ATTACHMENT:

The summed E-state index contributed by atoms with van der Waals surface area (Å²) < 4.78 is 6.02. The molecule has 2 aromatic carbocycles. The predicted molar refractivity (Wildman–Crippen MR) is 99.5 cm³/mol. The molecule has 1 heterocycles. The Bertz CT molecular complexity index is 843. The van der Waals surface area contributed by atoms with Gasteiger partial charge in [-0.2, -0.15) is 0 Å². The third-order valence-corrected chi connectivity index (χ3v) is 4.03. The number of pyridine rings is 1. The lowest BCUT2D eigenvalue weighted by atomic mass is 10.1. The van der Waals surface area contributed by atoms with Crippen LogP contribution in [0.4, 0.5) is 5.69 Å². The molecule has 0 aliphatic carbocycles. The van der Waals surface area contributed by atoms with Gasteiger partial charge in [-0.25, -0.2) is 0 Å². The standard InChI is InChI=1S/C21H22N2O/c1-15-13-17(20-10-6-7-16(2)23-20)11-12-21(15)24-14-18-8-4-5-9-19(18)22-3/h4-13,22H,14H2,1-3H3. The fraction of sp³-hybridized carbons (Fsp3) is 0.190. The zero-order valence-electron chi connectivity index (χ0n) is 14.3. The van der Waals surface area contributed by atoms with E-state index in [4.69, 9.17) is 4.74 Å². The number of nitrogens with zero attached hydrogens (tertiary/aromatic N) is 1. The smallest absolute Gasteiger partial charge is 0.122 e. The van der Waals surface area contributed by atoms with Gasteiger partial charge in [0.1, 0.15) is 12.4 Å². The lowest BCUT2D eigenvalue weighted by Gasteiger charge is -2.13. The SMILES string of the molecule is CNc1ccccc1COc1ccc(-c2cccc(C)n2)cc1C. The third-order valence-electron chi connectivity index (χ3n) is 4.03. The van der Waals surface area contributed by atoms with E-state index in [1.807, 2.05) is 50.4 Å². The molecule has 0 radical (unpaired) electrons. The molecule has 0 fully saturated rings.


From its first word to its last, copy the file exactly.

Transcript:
The summed E-state index contributed by atoms with van der Waals surface area (Å²) < 4.78 is 6.02. The molecule has 2 aromatic carbocycles. The predicted molar refractivity (Wildman–Crippen MR) is 99.5 cm³/mol. The molecule has 1 heterocycles. The Bertz CT molecular complexity index is 843. The van der Waals surface area contributed by atoms with Gasteiger partial charge in [-0.2, -0.15) is 0 Å². The third-order valence-corrected chi connectivity index (χ3v) is 4.03. The number of pyridine rings is 1. The lowest BCUT2D eigenvalue weighted by atomic mass is 10.1. The van der Waals surface area contributed by atoms with Crippen LogP contribution in [0.4, 0.5) is 5.69 Å². The molecule has 0 aliphatic carbocycles. The van der Waals surface area contributed by atoms with Gasteiger partial charge in [-0.25, -0.2) is 0 Å². The standard InChI is InChI=1S/C21H22N2O/c1-15-13-17(20-10-6-7-16(2)23-20)11-12-21(15)24-14-18-8-4-5-9-19(18)22-3/h4-13,22H,14H2,1-3H3. The fraction of sp³-hybridized carbons (Fsp3) is 0.190. The zero-order valence-electron chi connectivity index (χ0n) is 14.3. The van der Waals surface area contributed by atoms with E-state index in [4.69, 9.17) is 4.74 Å². The number of nitrogens with zero attached hydrogens (tertiary/aromatic N) is 1. The smallest absolute Gasteiger partial charge is 0.122 e. The van der Waals surface area contributed by atoms with Gasteiger partial charge in [0.1, 0.15) is 12.4 Å². The lowest BCUT2D eigenvalue weighted by Gasteiger charge is -2.13. The SMILES string of the molecule is CNc1ccccc1COc1ccc(-c2cccc(C)n2)cc1C. The third-order valence-electron chi connectivity index (χ3n) is 4.03. The van der Waals surface area contributed by atoms with E-state index in [1.807, 2.05) is 50.4 Å². The molecule has 0 radical (unpaired) electrons. The molecule has 0 fully saturated rings.